Frankly, her life was tough enough already. Two tricky teenagers, her mother’s constant complaints, friends who aren’t up to the job and a career which has been spiralling downwards since she won ‘Sunseeker Tour Rep of the Season’ twenty years ago.

And now this: a cheating husband and a death sentence.

Enough is enough. Jenny vows to keep both catastrophes a secret. She takes her life – and death – into her own hands and decides to live as she did when she was happiest… in 1996. She plans a spectacular 1990’s themed party in place of a wake that she herself will attend. But will she be able to keep her secrets for long enough to have the party of a lifetime?


Based on the synopsis I had a sneaky suspicion that this was not going to be a happy book (it’s about a 45 year old woman who finds out she has cancer and that her husband is having an affair on the same day) but while it is heartbreaking and poignant there is something very positive and uplifting about it. I may have cried my way through around 75% of the story but the other 25% had me laughing out loud.

Bloom’s writing is very real and easy to fall into and from the very first page I was totally behind main character Jenny. My life may be in a completely different place but there was something very relateable about her and the situation she finds herself in. She’s such a likeable character, down to earth, funny and far too nice and caring, she’s the type of person I’d want as a friend so watching her going through this was heartbreaking.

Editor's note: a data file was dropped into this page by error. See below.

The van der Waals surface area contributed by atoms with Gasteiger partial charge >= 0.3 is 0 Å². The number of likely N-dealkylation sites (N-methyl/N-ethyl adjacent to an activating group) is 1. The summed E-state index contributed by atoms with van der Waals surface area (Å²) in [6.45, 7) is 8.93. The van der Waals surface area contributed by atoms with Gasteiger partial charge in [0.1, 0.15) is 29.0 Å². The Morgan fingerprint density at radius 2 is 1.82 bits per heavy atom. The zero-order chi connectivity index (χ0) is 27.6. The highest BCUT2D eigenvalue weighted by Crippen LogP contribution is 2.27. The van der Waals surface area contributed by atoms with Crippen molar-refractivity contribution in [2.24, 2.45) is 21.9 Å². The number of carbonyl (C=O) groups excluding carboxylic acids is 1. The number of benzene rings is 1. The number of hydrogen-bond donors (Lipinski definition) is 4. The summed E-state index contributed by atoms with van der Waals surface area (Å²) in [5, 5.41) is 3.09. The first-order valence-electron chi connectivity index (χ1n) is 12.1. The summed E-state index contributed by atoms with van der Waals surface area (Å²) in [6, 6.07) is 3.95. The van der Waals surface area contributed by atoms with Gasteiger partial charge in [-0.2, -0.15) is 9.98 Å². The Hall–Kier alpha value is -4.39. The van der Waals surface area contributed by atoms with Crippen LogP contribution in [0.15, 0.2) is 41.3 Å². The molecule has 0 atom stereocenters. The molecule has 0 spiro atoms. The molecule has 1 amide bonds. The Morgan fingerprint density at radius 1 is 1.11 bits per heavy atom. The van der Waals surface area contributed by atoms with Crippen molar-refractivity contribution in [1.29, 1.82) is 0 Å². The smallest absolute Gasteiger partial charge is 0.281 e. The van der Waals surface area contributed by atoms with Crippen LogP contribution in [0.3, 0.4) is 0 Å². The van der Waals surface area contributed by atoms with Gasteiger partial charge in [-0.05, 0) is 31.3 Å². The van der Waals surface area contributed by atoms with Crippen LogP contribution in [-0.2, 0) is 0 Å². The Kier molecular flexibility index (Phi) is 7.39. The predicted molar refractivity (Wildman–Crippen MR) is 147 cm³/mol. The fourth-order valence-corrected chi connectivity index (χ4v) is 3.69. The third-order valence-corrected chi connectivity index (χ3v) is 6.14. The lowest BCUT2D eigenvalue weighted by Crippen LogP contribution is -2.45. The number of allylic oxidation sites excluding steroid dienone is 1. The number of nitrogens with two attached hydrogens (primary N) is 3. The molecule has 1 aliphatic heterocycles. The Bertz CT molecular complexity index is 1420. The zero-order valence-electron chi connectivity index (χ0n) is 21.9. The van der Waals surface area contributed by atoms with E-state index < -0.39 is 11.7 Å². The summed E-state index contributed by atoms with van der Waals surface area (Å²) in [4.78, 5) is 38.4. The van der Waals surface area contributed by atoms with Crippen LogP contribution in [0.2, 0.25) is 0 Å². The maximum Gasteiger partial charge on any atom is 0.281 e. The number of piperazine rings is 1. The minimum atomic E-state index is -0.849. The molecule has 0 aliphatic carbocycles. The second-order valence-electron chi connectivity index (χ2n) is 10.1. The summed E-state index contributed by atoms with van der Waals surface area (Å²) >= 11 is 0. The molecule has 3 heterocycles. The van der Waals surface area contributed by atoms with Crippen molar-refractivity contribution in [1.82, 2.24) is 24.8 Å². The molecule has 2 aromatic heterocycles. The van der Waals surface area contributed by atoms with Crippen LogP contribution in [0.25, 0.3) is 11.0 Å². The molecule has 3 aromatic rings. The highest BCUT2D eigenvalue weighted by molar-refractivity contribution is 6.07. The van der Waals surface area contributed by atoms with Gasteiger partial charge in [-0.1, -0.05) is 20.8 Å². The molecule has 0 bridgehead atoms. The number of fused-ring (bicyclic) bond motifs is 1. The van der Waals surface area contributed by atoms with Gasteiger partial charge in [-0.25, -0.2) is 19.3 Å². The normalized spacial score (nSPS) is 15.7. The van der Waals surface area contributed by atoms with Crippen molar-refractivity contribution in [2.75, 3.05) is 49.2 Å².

While the story is about how Jenny deals with her diagnosis the focus is definitely not on living with cancer. Things like treatment, pain and other complications are mentioned but as Jenny is trying to ignore them, they’re generally glossed over quickly. Instead the focus is very much on the relationships in her life and the author portrays them brilliantly. Again there was so much to relate to and many of the situations felt very familiar, spending time with family but never having a real conversation, the one upmanship and judgement from so called “friends” and how sometimes even the best of friends drift apart over time.